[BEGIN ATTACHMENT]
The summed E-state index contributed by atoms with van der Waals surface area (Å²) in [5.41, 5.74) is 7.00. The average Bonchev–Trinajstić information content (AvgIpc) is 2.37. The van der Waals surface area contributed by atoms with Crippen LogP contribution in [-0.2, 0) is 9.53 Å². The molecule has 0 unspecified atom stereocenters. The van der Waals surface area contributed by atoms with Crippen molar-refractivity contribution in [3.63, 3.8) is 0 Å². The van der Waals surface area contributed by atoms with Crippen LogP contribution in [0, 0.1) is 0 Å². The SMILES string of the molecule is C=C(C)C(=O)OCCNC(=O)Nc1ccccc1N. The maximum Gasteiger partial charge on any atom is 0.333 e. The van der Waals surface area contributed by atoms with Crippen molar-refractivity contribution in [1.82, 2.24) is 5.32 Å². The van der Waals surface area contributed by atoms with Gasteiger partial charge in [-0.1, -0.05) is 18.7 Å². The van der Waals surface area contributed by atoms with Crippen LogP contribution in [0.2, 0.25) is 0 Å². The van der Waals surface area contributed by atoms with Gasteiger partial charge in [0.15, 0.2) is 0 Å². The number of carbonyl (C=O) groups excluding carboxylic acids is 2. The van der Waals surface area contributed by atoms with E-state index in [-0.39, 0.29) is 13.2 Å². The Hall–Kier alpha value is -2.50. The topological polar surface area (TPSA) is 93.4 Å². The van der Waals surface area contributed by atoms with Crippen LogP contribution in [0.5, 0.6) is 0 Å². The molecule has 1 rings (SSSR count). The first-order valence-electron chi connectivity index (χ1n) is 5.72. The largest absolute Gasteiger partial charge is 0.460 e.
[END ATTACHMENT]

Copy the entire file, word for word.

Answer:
The summed E-state index contributed by atoms with van der Waals surface area (Å²) in [5.41, 5.74) is 7.00. The average Bonchev–Trinajstić information content (AvgIpc) is 2.37. The van der Waals surface area contributed by atoms with Crippen LogP contribution in [-0.2, 0) is 9.53 Å². The molecule has 0 unspecified atom stereocenters. The van der Waals surface area contributed by atoms with Crippen molar-refractivity contribution in [3.63, 3.8) is 0 Å². The van der Waals surface area contributed by atoms with Crippen LogP contribution in [0, 0.1) is 0 Å². The SMILES string of the molecule is C=C(C)C(=O)OCCNC(=O)Nc1ccccc1N. The maximum Gasteiger partial charge on any atom is 0.333 e. The van der Waals surface area contributed by atoms with Crippen molar-refractivity contribution in [1.82, 2.24) is 5.32 Å². The van der Waals surface area contributed by atoms with Gasteiger partial charge in [-0.1, -0.05) is 18.7 Å². The van der Waals surface area contributed by atoms with Crippen LogP contribution in [0.2, 0.25) is 0 Å². The van der Waals surface area contributed by atoms with Gasteiger partial charge in [0.15, 0.2) is 0 Å². The number of carbonyl (C=O) groups excluding carboxylic acids is 2. The van der Waals surface area contributed by atoms with E-state index in [-0.39, 0.29) is 13.2 Å². The Hall–Kier alpha value is -2.50. The topological polar surface area (TPSA) is 93.4 Å². The van der Waals surface area contributed by atoms with Crippen LogP contribution in [0.5, 0.6) is 0 Å². The molecule has 1 rings (SSSR count). The first-order valence-electron chi connectivity index (χ1n) is 5.72. The largest absolute Gasteiger partial charge is 0.460 e.